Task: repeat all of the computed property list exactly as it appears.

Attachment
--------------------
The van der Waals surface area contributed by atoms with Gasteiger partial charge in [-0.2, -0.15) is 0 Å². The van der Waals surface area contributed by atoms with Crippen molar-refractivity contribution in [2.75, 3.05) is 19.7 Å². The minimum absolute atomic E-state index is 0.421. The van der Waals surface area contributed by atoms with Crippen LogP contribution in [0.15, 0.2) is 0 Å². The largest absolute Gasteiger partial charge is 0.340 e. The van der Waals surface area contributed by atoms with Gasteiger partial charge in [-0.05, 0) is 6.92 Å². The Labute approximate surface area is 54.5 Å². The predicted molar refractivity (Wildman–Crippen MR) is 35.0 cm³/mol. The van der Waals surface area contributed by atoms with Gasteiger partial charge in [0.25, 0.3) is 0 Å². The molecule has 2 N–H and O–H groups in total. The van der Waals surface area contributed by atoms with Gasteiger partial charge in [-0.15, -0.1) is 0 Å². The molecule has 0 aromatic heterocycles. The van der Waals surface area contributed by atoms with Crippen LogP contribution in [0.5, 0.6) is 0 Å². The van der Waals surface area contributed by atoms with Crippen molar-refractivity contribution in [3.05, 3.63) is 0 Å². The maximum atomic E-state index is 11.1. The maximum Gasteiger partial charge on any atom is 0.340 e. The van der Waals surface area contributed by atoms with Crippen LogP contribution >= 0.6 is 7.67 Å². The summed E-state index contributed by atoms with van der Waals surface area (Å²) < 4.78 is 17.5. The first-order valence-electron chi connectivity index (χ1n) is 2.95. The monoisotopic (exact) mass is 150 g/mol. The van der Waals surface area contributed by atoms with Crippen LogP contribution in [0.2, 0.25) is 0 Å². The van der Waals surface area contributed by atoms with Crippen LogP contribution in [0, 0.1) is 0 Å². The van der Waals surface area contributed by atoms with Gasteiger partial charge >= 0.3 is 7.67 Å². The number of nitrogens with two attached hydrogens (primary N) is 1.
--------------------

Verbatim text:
The van der Waals surface area contributed by atoms with Gasteiger partial charge in [-0.2, -0.15) is 0 Å². The van der Waals surface area contributed by atoms with Crippen molar-refractivity contribution in [2.75, 3.05) is 19.7 Å². The minimum absolute atomic E-state index is 0.421. The van der Waals surface area contributed by atoms with Crippen LogP contribution in [0.15, 0.2) is 0 Å². The largest absolute Gasteiger partial charge is 0.340 e. The van der Waals surface area contributed by atoms with Gasteiger partial charge in [-0.05, 0) is 6.92 Å². The Labute approximate surface area is 54.5 Å². The predicted molar refractivity (Wildman–Crippen MR) is 35.0 cm³/mol. The van der Waals surface area contributed by atoms with Gasteiger partial charge in [0.25, 0.3) is 0 Å². The molecule has 2 N–H and O–H groups in total. The van der Waals surface area contributed by atoms with Gasteiger partial charge in [-0.15, -0.1) is 0 Å². The molecule has 0 aromatic heterocycles. The van der Waals surface area contributed by atoms with Crippen LogP contribution in [0.5, 0.6) is 0 Å². The van der Waals surface area contributed by atoms with Crippen molar-refractivity contribution in [3.05, 3.63) is 0 Å². The maximum atomic E-state index is 11.1. The maximum Gasteiger partial charge on any atom is 0.340 e. The van der Waals surface area contributed by atoms with Crippen LogP contribution >= 0.6 is 7.67 Å². The summed E-state index contributed by atoms with van der Waals surface area (Å²) < 4.78 is 17.5. The first-order valence-electron chi connectivity index (χ1n) is 2.95. The monoisotopic (exact) mass is 150 g/mol. The van der Waals surface area contributed by atoms with Crippen LogP contribution in [0.2, 0.25) is 0 Å². The van der Waals surface area contributed by atoms with Crippen LogP contribution in [0, 0.1) is 0 Å². The van der Waals surface area contributed by atoms with Gasteiger partial charge >= 0.3 is 7.67 Å². The number of nitrogens with two attached hydrogens (primary N) is 1.